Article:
AÂ Guide to Filing for Unemployment During the Pandemic

A woman looks at the Employment Development Department (EDD) website, where California residents can file for unemployment, on March 16, 2020. (Beth LaBerge/KQED)

Many Californians missing work because of the coronavirus can access benefits — including unemployment — and our step-by-step guide walked applicants through the process. The sheer amount of people who’ve consulted this guide, which was originally published in August, is a testament to the devastating economic impacts of the pandemic on individual lives and businesses.

She ‘Rode That Bias Off a Cliff’

Jaime Juanillo, who filmed the encounter outside his Pacific Heights home on Thursday (Courtesy Jaime Juanillo)

In June, as protests continued nationwide over the killing of George Floyd and other Black people at the hands of the police, a couple called law enforcement on a San Francisco man, Jaime Juanillo,  for stenciling ‘Black Lives Matter’ in chalk on his own home. The video he captured of the incident was viewed by millions. Juanillo said in the predominantly wealthy, predominantly white Pacific Heights neighborhood, “It’s not unusual at all for me to get a look like, ‘Do you belong here?’”

Amie Harwick’s Death is a Confirmation of Women’s Worst Fears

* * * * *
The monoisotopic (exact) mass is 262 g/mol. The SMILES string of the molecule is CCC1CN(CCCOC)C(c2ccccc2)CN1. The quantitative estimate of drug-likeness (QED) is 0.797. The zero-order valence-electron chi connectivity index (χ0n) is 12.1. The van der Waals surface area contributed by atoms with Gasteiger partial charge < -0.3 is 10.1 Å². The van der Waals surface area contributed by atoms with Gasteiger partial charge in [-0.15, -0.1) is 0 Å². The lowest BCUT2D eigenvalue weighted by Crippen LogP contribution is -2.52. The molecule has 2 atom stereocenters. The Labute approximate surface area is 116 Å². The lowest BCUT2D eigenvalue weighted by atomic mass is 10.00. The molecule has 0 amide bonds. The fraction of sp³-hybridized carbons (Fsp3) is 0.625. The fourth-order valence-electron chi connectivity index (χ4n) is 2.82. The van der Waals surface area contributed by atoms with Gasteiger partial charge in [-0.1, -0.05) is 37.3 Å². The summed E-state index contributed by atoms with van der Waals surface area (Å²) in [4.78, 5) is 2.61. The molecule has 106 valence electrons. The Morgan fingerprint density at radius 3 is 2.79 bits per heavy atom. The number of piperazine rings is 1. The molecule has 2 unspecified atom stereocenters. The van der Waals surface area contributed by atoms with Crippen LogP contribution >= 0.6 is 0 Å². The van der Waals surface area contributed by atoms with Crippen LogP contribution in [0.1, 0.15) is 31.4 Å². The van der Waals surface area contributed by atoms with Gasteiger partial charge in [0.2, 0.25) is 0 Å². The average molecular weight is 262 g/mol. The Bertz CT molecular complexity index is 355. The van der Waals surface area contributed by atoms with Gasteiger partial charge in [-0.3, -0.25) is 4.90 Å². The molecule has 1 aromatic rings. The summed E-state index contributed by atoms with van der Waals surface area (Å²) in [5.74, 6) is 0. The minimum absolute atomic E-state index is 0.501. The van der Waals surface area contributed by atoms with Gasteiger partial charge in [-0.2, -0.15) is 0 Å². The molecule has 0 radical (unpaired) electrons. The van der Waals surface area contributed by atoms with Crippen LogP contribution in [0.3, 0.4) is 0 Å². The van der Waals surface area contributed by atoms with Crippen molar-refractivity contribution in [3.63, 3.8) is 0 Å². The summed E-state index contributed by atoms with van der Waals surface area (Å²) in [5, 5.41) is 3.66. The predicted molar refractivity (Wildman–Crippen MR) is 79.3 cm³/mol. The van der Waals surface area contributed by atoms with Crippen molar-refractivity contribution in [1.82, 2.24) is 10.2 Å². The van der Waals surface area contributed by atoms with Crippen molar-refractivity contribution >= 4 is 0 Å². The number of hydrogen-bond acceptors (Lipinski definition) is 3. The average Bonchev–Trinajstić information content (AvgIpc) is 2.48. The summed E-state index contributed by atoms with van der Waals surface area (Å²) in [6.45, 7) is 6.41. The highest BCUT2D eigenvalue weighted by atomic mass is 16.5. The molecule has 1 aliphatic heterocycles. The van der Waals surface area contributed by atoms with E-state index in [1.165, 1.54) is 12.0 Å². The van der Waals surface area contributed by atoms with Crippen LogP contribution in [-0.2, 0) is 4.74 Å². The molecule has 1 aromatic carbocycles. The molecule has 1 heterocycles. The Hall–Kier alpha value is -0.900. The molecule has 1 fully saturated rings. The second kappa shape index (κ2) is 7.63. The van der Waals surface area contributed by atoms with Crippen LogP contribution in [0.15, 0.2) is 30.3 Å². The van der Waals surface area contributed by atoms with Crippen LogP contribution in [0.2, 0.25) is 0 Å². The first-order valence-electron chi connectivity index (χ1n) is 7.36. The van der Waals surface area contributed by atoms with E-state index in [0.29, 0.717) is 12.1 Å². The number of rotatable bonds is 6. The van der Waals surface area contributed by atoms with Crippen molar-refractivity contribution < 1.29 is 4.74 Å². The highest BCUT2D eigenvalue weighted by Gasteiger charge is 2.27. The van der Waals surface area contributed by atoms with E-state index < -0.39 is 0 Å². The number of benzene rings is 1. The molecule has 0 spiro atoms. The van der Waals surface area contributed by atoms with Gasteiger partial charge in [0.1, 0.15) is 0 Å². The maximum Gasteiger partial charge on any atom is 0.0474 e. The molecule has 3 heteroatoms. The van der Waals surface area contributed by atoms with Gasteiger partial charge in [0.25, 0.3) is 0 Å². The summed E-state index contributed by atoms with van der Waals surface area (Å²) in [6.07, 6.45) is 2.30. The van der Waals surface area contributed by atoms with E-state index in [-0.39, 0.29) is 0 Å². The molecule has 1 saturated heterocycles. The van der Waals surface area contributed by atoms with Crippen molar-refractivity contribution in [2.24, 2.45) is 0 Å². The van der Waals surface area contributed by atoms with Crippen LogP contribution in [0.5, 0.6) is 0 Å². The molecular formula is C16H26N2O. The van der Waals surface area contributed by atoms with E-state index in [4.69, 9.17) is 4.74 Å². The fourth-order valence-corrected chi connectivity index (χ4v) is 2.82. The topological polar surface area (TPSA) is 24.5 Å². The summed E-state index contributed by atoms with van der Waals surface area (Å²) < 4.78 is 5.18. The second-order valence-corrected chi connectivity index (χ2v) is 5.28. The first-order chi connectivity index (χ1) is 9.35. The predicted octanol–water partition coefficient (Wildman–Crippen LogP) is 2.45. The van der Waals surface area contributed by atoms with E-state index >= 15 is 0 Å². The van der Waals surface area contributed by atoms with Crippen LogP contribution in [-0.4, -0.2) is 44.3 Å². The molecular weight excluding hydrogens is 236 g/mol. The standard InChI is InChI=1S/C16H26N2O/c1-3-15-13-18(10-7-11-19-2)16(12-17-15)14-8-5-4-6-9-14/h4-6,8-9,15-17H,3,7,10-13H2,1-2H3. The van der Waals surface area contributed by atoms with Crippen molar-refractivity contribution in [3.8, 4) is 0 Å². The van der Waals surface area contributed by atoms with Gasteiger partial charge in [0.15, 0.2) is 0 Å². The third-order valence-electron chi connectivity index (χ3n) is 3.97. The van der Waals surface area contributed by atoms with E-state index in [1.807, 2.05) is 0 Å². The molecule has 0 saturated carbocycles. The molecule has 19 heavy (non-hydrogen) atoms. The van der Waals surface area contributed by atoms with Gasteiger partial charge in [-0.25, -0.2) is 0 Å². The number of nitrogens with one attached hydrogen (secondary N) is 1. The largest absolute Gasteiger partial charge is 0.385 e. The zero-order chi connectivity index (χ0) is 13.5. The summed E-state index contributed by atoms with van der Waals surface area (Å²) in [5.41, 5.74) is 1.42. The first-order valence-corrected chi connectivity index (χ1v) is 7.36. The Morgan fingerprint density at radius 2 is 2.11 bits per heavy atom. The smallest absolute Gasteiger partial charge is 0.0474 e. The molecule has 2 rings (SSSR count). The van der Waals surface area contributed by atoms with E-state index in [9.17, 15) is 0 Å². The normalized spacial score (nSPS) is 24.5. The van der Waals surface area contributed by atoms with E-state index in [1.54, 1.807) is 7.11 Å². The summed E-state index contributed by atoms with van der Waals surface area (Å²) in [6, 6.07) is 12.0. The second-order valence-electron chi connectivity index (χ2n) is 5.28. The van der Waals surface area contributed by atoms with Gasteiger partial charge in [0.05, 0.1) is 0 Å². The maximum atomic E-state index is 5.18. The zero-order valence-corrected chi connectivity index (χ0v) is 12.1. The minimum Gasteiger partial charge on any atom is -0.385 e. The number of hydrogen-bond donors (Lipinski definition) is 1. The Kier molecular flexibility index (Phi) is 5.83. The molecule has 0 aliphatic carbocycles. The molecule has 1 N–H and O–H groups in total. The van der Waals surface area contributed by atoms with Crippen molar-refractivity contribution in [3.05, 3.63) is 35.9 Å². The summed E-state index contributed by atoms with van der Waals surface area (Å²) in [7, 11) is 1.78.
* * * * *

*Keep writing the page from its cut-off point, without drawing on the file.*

Amie Harwick being interviewed by Dr. Kayte Susse in January 2019. (You Tube/Dr. Kayte Susse D.C)

In February, California therapist Amie Harwick died from blunt force trauma after a violent encounter at her Hollywood home involving an ex-boyfriend against whom Harwick had previously taken out two restraining orders. In a story that explores the prevalence of murders of women by intimate partners, author Rae Alexandra writes: “Amie Harwick’s death is particularly hard to stomach precisely because of the abundance of caution she practiced while she was alive.”

Why the Golden Gate Bridge Is Now a Giant Orange Wheezing Kazoo

The Golden Gate Bridge has been turned into the world’s largest reed instrument. (Wiki Commons)

Back in June, the Golden Gate Bridge began emitting an unearthly hum — and folks nearby wondered what it probably asking themselves: what in the world was that sound? “A long, loud hum from a deep sea creature? Alien frequencies from outer space? An enormous sigh from San Francisco’s greatest landmark, finally registering its dismay at the state of the world?” The eerie sound was actually the result of wind passing through the bridge’s new sidewalk railing slats. (Fun fact: as eagle-eyed readers will spot from this story’s URL, the original headline for this story was ‘The Golden Gate Bridge Sounds Like a David Lynch Movie Now.’)

How to Develop Culturally Responsive Teaching for Distance Learning

The coronavirus pandemic and school closures across the nation exposed deep inequities within education this year, from access to  technology to lack of support for special education students. This popular story from KQED’s Mindshift team delved into how educators can provide students with tools to help them be independent learners — in ways that acknowledge whose education has been historically marginalized — and build cognitive capacity and academic mindset by pushing back on dominant narratives about people of color.

Copyright 2020 KQED